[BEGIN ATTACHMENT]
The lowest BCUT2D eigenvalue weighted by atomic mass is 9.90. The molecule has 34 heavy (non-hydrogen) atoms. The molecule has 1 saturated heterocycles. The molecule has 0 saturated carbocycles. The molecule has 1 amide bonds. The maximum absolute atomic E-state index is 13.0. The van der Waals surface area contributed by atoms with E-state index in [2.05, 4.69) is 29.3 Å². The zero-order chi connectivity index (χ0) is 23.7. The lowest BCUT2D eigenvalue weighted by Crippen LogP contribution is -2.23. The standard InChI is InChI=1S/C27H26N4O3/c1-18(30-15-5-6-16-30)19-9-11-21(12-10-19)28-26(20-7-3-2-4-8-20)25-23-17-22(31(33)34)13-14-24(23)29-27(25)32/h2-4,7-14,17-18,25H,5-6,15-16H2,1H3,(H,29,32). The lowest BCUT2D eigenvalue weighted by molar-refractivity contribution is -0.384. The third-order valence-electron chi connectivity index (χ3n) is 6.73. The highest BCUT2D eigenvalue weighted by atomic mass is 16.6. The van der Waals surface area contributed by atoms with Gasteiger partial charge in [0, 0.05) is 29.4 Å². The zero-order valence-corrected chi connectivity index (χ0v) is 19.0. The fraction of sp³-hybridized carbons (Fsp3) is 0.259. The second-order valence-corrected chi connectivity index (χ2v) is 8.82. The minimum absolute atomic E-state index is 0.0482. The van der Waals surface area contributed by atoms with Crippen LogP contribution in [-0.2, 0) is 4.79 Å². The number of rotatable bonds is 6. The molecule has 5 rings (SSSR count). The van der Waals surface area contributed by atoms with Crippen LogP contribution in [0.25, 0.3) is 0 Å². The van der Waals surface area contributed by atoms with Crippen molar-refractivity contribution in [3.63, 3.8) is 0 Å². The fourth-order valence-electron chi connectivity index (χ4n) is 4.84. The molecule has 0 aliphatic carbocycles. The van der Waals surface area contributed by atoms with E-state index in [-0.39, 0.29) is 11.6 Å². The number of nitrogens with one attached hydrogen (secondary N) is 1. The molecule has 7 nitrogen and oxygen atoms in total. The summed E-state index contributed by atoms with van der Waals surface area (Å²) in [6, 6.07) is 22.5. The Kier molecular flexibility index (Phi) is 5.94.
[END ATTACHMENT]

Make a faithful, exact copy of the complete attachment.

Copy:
The lowest BCUT2D eigenvalue weighted by atomic mass is 9.90. The molecule has 34 heavy (non-hydrogen) atoms. The molecule has 1 saturated heterocycles. The molecule has 0 saturated carbocycles. The molecule has 1 amide bonds. The maximum absolute atomic E-state index is 13.0. The van der Waals surface area contributed by atoms with E-state index in [2.05, 4.69) is 29.3 Å². The zero-order chi connectivity index (χ0) is 23.7. The lowest BCUT2D eigenvalue weighted by Crippen LogP contribution is -2.23. The standard InChI is InChI=1S/C27H26N4O3/c1-18(30-15-5-6-16-30)19-9-11-21(12-10-19)28-26(20-7-3-2-4-8-20)25-23-17-22(31(33)34)13-14-24(23)29-27(25)32/h2-4,7-14,17-18,25H,5-6,15-16H2,1H3,(H,29,32). The lowest BCUT2D eigenvalue weighted by molar-refractivity contribution is -0.384. The third-order valence-electron chi connectivity index (χ3n) is 6.73. The highest BCUT2D eigenvalue weighted by atomic mass is 16.6. The van der Waals surface area contributed by atoms with Gasteiger partial charge in [0, 0.05) is 29.4 Å². The zero-order valence-corrected chi connectivity index (χ0v) is 19.0. The fraction of sp³-hybridized carbons (Fsp3) is 0.259. The second-order valence-corrected chi connectivity index (χ2v) is 8.82. The minimum absolute atomic E-state index is 0.0482. The van der Waals surface area contributed by atoms with Crippen LogP contribution in [-0.2, 0) is 4.79 Å². The number of rotatable bonds is 6. The molecule has 5 rings (SSSR count). The van der Waals surface area contributed by atoms with Crippen LogP contribution in [0.25, 0.3) is 0 Å². The van der Waals surface area contributed by atoms with Crippen molar-refractivity contribution in [3.63, 3.8) is 0 Å². The fourth-order valence-electron chi connectivity index (χ4n) is 4.84. The molecule has 0 aliphatic carbocycles. The van der Waals surface area contributed by atoms with E-state index in [-0.39, 0.29) is 11.6 Å². The number of nitrogens with one attached hydrogen (secondary N) is 1. The molecule has 7 nitrogen and oxygen atoms in total. The summed E-state index contributed by atoms with van der Waals surface area (Å²) in [6, 6.07) is 22.5. The Kier molecular flexibility index (Phi) is 5.94.